Charline Toto, a member of a like-minded association in Manompana called “Ensemble pour la gestion de la forêt” (Together for the Management of the Forest) has learned the lessons well. Recognising the importance of forest resources in the daily lives of locals, she also appreciates how trees must be protected.
“Only wood found in the exploitable zones can be cut down and used for our daily needs, such as for the construction of houses and canoes, or to cook food,” she explains.
“But in the conservation zones, the forest must be protected because it ensures the balance of the environment and gives shelter to animal and plant species that are only found in Madagascar.”
But for every Charline Toto there are too many others willing to work for the young men with big wallets like Christian.
Raktondrainibe says the problem is compounded by the frequent corruption of local officials who authorise the shipment of timber.
“The continued uncertainty in the running of the country has led people believe there’s no longer any law and they can do what was forbidden,” adds Rakotondrainibe. “The publication of a an interministerial order allowing the exceptional export of precious woods has only made the situation worse.”
For Ndranto Razakamanarina, president of the Madagascar’s association of foresters, this order, issued in January by the government of former president Ravalomanana, is “completely illegal and completely contrary to the charter on the environment and the legislation on forests which forbids the export of precious wood.”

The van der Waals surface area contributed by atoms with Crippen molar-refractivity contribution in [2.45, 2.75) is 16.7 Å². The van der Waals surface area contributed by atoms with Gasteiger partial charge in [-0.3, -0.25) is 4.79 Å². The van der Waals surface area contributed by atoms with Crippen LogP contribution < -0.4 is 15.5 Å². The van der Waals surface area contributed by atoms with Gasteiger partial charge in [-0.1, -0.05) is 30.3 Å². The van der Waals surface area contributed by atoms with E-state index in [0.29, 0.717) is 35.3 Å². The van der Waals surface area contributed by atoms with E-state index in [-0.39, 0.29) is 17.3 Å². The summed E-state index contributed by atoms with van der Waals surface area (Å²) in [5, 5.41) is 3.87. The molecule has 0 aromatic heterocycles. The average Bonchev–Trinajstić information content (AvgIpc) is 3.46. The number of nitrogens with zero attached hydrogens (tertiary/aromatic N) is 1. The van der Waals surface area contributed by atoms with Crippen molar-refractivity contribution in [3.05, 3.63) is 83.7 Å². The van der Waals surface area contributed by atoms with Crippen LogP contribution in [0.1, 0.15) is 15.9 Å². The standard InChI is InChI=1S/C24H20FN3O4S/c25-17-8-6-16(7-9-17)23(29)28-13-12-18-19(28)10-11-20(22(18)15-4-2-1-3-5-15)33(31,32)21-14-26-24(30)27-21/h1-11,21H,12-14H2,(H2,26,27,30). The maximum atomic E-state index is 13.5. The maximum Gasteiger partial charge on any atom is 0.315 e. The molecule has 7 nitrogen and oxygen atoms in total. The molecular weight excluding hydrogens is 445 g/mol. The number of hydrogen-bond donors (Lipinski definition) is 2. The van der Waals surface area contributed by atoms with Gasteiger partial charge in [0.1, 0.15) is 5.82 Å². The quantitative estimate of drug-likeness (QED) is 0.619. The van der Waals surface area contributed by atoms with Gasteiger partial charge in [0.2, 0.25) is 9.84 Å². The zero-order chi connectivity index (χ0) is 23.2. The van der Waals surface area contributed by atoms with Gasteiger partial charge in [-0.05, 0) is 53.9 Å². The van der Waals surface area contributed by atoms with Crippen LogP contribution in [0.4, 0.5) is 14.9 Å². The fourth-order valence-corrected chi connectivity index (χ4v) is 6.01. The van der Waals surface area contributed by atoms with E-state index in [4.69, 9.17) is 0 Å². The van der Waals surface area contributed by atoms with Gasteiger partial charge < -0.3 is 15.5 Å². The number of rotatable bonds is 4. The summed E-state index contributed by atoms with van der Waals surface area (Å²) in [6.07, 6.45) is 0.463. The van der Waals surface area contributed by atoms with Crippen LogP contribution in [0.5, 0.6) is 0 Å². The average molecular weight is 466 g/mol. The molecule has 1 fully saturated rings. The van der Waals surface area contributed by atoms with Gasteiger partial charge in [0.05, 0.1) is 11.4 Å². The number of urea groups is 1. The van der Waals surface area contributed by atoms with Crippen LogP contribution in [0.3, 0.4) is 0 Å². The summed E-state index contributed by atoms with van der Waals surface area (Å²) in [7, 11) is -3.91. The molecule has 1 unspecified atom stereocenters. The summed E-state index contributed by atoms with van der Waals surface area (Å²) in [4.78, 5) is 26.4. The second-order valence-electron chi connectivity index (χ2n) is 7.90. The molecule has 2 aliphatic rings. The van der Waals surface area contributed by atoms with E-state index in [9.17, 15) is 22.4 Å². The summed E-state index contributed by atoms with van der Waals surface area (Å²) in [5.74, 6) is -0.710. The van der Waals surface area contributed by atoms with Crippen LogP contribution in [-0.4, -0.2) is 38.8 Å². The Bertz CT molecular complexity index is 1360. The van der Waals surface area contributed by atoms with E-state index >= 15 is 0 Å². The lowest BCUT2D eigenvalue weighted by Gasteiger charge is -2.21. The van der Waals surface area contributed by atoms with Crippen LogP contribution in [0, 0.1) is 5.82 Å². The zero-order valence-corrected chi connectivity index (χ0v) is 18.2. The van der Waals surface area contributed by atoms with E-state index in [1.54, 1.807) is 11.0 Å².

“It was meant to permit the release of (existing) stocks of rosewood which had been blocked from export for many years, but illegal logging syndicates have taken advantage by cutting down new timber,” he told IPS in an interview. “Worse, the validity of the order, which was to have expired at the end of March, was extended until the end of November by the transitional authorities.”
According to a report published by the Missouri Botanical Garden, a U.S-based research institution, more than 1,200 containers of rosewood left via the ports of Vohémar and Toamasina in the east of the island between January and October 2009. The report says these containers would hold about 120,000 logs – equivalent to the cutting down of some 60,000 rosewood trees.
“But, as the illegal loggers don’t follow regulation techniques, the extraction of each rosewood means the cutting down of half a dozen trees of other species in order to make rafts (to float them down rivers out of the deep forest),” explains Razakamanarina.
The depradations in protected forests in the northeast of the island has created an international outrcy, but it has also awakened the national conscience in Madagascar.
“Faced with the rapid degradation of the environment in 2009, we have gathered NGOs and associations working for the defence of the environment into an alliance that wants to see a better environmental governance,” indicated Razakamanarina.
(*This article is part of a series on sustainable development produce by IPS – Inter Press Service – and IFEJ, the international Federation of Environmental Journalists.)